The Artist, to my mind, should have won the Palme D'Or, partly because it would have given the film a big push in all the places that are impervious to the charms of this French-made (but US-set) film's biggest champion, Harvey Weinstein. Weinstein introduced a small market screening I attended in Cannes and revealed that his brother was less than impressed when he reported back that he'd seen a great film that was in black and white and silent – and that he'd bought it (if I remember rightly, Bob made some suggestions about checking into a mental asylum). Once they saw it, though, everyone at the Weinstein Company fell in love with Michel Hazanavicius' enchanting film, and when the final credits rolled it was easy to see why. The Artist surely stands to be the left-field hit of the year, a film with so much personality and charm that 100 minutes – daunting on paper – simply fly by.
This is because Hazanavicius' film isn't simply a faithful homage. Though it does cleave to the conventions of 20s filmmaking, using title cards for dialogue, The Artist features a great orchestral score in place of the usual rinky-dink piano, and the image is pristine – there's no attempt to pass this off as the real thing in any way. It's rather like Hazanavicius' recent OSS movies, a brace of camp James Bond-esque parodies that took France by storm and even found a few admirers in the UK, in that it goes for character comedy rather than satirising genre cliches. And from the OSS movies comes its star: square-jawed leading man Jean Dujardin (pictured), who plays George Valentin, a colossus of the 20s cinema. Dujardin is simply hilarious in the opening scenes, striking ridiculous Rudolph Valentino poses and mugging furiously to the rapturous audiences who flock to his films.
The beginning of the smug but likeable Valentin's end comes by chance, when a fan falls into his arms during an audience mobbing. The press make the most of the photo op, with Variety running a cover story that screams, “WHO'S THAT GIRL?” And as a result, the girl, Peppy Miller (Berenice Bejo), finds her career as an extra taking off, to the extent that when the talkies come in circa 1927, Peppy's singing voice makes her a superstar. George, meanwhile, is clinging to the silent era, funding his own bizarre epic that will take him to the poor house. And while Peppy's rise continues, George refuses to accept it with any good grace, becoming a lonely, poor, bitter, alcoholic and divorced recluse.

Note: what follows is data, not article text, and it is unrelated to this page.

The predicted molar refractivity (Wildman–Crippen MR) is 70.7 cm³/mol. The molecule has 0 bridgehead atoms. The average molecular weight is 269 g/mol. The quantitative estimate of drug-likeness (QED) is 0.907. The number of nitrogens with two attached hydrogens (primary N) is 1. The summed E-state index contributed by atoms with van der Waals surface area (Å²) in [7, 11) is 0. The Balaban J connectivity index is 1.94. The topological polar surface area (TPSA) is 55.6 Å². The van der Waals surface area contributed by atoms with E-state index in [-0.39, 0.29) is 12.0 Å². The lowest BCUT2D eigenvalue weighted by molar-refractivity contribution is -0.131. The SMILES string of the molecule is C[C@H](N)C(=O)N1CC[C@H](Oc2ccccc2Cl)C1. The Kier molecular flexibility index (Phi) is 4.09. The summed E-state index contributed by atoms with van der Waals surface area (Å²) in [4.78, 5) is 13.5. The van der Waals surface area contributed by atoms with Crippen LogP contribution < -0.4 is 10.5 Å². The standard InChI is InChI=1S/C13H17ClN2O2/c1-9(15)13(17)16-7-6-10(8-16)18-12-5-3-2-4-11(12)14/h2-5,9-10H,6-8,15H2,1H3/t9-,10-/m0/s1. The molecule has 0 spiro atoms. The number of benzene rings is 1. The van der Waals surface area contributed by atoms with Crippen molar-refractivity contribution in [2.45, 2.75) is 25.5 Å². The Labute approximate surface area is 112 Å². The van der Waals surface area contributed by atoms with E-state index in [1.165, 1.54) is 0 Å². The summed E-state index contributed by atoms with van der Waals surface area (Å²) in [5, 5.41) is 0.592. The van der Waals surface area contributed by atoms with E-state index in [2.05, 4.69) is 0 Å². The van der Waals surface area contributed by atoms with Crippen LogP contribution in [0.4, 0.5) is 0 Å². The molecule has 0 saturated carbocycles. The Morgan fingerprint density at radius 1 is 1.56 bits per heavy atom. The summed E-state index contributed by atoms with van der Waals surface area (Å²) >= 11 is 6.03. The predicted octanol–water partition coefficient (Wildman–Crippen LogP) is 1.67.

The parallels with A Star Is Born are quite evident, and the story does take some dark turns, but Hazanavicius keeps the tone light and his two stars are simply irresistible. Though it may sound a little arthouse, the presence of James Cromwell, John Goodman, Missi Pyle and Penelope Ann Miller should satisfy those in need of a bit of Hollywood shading, and in the end I think its defiant difference and modest but perfectly realised ambition will make it stand out in a time when the trend is towards getting bigger and bigger and more and more. It's strange but true: the old is the new new.
Coming soon: This Must Be The Place, Oslo August 31, Michael, The Murderer, Walk Away Renee, Le Havre, The Kid With A Bike...